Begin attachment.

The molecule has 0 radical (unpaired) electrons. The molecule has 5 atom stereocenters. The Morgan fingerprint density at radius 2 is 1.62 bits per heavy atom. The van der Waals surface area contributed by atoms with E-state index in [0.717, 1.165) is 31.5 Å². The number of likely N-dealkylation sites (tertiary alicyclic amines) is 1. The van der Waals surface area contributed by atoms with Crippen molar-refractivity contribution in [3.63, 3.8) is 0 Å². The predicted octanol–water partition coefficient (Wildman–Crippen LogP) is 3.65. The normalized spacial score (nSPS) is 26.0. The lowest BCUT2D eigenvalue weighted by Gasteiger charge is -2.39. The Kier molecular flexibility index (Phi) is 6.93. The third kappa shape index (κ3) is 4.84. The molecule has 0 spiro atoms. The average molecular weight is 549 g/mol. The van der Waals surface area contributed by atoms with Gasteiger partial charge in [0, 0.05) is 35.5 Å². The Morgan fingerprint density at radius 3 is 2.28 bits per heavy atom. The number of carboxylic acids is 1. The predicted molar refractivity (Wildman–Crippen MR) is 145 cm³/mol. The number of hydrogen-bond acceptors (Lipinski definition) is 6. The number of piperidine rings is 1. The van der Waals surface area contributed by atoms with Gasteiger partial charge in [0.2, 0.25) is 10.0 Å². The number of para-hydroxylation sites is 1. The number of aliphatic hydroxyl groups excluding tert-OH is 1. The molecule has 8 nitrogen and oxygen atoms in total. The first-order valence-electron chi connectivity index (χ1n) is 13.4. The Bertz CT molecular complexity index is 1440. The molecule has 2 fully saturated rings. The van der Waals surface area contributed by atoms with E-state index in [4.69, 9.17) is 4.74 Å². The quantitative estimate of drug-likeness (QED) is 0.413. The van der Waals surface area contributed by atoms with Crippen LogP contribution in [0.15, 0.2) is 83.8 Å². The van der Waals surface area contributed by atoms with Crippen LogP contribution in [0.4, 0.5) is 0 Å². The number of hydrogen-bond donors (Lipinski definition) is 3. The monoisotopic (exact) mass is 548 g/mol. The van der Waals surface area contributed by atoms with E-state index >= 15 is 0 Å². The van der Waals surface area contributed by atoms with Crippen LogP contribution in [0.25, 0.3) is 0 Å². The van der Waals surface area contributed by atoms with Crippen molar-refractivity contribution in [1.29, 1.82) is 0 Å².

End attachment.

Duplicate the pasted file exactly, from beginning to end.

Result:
The molecule has 0 radical (unpaired) electrons. The molecule has 5 atom stereocenters. The Morgan fingerprint density at radius 2 is 1.62 bits per heavy atom. The van der Waals surface area contributed by atoms with E-state index in [0.717, 1.165) is 31.5 Å². The number of likely N-dealkylation sites (tertiary alicyclic amines) is 1. The van der Waals surface area contributed by atoms with Crippen molar-refractivity contribution in [3.63, 3.8) is 0 Å². The predicted octanol–water partition coefficient (Wildman–Crippen LogP) is 3.65. The normalized spacial score (nSPS) is 26.0. The lowest BCUT2D eigenvalue weighted by Gasteiger charge is -2.39. The Kier molecular flexibility index (Phi) is 6.93. The third kappa shape index (κ3) is 4.84. The molecule has 0 spiro atoms. The average molecular weight is 549 g/mol. The van der Waals surface area contributed by atoms with Gasteiger partial charge in [0, 0.05) is 35.5 Å². The Morgan fingerprint density at radius 3 is 2.28 bits per heavy atom. The number of carboxylic acids is 1. The predicted molar refractivity (Wildman–Crippen MR) is 145 cm³/mol. The number of hydrogen-bond acceptors (Lipinski definition) is 6. The number of piperidine rings is 1. The van der Waals surface area contributed by atoms with Gasteiger partial charge in [0.2, 0.25) is 10.0 Å². The number of para-hydroxylation sites is 1. The number of aliphatic hydroxyl groups excluding tert-OH is 1. The molecule has 8 nitrogen and oxygen atoms in total. The first-order valence-electron chi connectivity index (χ1n) is 13.4. The Bertz CT molecular complexity index is 1440. The molecule has 2 fully saturated rings. The van der Waals surface area contributed by atoms with E-state index in [4.69, 9.17) is 4.74 Å². The quantitative estimate of drug-likeness (QED) is 0.413. The van der Waals surface area contributed by atoms with Crippen LogP contribution in [0.15, 0.2) is 83.8 Å². The van der Waals surface area contributed by atoms with Crippen LogP contribution in [0.4, 0.5) is 0 Å². The number of hydrogen-bond donors (Lipinski definition) is 3. The monoisotopic (exact) mass is 548 g/mol. The van der Waals surface area contributed by atoms with E-state index >= 15 is 0 Å². The van der Waals surface area contributed by atoms with Crippen LogP contribution in [0.25, 0.3) is 0 Å². The van der Waals surface area contributed by atoms with Crippen molar-refractivity contribution in [1.29, 1.82) is 0 Å².